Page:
Let’s start with the basics
Has your tank been dumped and cleaned properly?
If you need a refresher on this, check out How to maintain your black tank in a few simple steps
Once you know your tank has been dumped and cleaned the right way, let’s keep it that way.
Check here for the best black tank treatment – also a good read
Black Tank Tips
- Always keep your black tank closed when hooked up to the sewer to allow liquids to remain in the tank and keep solids from becoming…. well solid. If you leave your tank open it will let fluids out and solid waste will build up and create the dreaded poop pyramid.
- A good rule of thumb is to dump every 3-6 days, but you also should dump once you reach the 2/3’s mark. This will control odors entering your RV and keep your tank from becoming too heavy. Weight can loosen seams for leaks and straps that hold the tank in place.
- When possible let the Gray tank remain closed to collect water that can be used at a later time to help flush lines while emptying the black tank.
- Don’t be afraid to use plenty of water when flushing to assure the tank has enough water to start the solid waste breakdown process.
7. Don’t let the smells linger
Remember you have a small space and with it comes little air circulation.
So, when you cook that fresh catch of the day, it is going to smell up the whole RV, if you cooked it inside.
That spoiled plate of food that has been sitting in the fridge for 2 days too long.
Or that pizza that you just dripped cheese all over the oven for, that really did not taste good anyway.
These smells will linger and seep into the walls or any cloth materials around.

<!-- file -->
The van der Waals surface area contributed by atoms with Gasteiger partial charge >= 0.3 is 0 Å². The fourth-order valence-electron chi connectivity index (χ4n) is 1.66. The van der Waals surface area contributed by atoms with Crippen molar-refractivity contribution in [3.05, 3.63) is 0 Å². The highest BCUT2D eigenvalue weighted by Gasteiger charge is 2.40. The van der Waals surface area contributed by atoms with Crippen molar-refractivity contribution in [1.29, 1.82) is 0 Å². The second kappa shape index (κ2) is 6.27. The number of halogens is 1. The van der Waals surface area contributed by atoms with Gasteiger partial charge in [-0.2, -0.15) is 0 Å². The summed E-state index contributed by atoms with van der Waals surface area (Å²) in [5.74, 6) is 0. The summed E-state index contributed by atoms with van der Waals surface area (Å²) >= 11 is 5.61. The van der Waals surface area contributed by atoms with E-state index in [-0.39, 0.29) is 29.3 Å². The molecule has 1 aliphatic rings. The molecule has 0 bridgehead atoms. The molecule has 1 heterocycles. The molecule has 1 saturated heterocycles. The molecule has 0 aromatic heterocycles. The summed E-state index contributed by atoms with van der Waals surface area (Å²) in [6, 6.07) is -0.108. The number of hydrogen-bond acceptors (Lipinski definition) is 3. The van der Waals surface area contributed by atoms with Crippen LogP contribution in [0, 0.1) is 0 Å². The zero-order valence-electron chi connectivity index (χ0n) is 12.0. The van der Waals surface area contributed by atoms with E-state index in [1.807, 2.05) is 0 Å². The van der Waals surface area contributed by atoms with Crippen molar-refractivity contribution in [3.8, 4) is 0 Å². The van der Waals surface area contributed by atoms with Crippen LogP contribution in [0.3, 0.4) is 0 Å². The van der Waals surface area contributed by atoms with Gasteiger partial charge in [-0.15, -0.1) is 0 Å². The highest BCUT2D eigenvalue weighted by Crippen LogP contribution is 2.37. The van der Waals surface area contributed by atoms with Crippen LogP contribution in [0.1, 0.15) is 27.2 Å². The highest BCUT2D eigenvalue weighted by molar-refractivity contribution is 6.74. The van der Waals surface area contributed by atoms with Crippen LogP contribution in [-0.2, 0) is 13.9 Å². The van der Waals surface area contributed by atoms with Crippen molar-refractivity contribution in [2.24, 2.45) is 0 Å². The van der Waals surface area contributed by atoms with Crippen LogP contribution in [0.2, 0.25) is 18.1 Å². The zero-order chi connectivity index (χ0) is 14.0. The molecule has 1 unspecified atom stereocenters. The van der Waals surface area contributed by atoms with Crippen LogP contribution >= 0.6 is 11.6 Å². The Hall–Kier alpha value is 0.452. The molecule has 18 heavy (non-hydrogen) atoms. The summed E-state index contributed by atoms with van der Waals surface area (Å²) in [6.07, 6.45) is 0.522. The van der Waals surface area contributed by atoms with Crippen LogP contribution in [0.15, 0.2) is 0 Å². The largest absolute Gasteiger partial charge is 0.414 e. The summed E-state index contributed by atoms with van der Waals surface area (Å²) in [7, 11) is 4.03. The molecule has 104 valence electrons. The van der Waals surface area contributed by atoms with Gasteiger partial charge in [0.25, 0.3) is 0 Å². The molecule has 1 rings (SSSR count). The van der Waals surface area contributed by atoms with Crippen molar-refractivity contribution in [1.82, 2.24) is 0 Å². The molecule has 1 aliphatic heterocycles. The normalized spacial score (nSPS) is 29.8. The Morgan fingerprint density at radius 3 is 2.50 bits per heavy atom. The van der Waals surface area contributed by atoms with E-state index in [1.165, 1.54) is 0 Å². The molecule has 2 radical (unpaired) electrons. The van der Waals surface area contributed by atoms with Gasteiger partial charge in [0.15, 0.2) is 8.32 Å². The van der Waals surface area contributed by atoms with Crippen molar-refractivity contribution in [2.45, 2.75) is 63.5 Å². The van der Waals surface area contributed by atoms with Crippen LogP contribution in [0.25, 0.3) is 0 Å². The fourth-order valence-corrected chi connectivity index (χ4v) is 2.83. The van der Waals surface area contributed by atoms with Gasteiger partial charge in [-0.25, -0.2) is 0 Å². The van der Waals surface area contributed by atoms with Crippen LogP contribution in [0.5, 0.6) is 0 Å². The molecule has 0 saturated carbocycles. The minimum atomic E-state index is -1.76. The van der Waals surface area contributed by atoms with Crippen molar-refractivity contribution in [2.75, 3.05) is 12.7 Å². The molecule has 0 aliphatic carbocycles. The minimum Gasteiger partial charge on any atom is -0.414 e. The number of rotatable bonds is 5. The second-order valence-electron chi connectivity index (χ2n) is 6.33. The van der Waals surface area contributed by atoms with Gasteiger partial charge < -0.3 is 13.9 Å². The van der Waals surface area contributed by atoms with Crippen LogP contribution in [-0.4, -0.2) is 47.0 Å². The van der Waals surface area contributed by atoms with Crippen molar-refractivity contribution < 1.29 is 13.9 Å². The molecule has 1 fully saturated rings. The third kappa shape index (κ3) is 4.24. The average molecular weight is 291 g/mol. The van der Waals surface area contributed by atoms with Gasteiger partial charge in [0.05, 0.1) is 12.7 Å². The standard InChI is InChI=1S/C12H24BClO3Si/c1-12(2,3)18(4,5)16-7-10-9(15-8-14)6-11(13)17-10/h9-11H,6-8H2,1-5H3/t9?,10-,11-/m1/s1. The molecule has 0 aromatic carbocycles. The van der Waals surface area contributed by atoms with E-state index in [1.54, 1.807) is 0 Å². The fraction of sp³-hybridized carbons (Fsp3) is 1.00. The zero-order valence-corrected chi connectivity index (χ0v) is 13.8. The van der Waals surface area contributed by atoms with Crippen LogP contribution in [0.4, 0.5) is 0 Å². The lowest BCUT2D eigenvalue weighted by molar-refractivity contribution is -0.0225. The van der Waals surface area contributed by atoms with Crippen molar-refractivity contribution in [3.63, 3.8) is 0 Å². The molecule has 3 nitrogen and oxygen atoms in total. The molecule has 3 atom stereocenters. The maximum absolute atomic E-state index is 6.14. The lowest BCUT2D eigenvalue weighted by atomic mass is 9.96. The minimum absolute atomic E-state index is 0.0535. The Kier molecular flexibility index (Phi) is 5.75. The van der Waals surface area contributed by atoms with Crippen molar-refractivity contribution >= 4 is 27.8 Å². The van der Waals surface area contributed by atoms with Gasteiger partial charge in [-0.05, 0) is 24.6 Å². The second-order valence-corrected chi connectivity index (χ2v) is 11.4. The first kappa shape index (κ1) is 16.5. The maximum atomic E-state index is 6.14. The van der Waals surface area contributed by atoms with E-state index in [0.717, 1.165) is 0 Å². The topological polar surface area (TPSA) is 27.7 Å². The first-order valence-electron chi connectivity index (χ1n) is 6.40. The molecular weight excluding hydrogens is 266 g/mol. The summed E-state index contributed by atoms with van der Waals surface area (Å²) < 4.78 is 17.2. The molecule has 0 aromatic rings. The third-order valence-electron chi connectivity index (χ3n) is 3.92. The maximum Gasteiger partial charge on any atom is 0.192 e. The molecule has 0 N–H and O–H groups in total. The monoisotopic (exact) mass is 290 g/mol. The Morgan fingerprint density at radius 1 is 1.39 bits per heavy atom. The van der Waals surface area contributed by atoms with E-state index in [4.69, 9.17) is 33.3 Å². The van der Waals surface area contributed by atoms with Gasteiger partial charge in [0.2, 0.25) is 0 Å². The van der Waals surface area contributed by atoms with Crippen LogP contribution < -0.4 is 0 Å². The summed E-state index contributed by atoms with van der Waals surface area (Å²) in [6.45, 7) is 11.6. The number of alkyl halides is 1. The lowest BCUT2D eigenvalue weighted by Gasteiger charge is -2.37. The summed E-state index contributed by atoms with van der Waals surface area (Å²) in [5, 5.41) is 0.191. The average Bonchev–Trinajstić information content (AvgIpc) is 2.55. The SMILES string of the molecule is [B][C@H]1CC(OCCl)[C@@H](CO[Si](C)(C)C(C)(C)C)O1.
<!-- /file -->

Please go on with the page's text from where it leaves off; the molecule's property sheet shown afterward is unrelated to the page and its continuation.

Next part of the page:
The solution is when you have these odor clouds floating around, clear them out as quickly as possible.
Open windows and vents, and turn on your Max fan if you are lucky enough to have one, or really anything that gets the air flowing to break these smells up before they settle in to make life unpleasant.
6. Close it back up tight
Once you have cleared out the smells, shut windows and doors to keep other smells from coming in to replace the ones you just removed.
Smoke from the bonfire outside or BBQ grill will smell up the inside fast.
Also smells and fumes from the generator if you have it running.
If traveling, your exhaust will send toxic fumes your way and they are hard to remove.
Depending on the person, you could also have a concern for dust and allergens making their way in and setting up camp.
Especially if you are boondocking and getting off the roads quite a bit, dust will find a way in and coat everything. I like to run the Max fan at one end and open a window at the other. This will clear out the whole RV quickly and shut everything back up.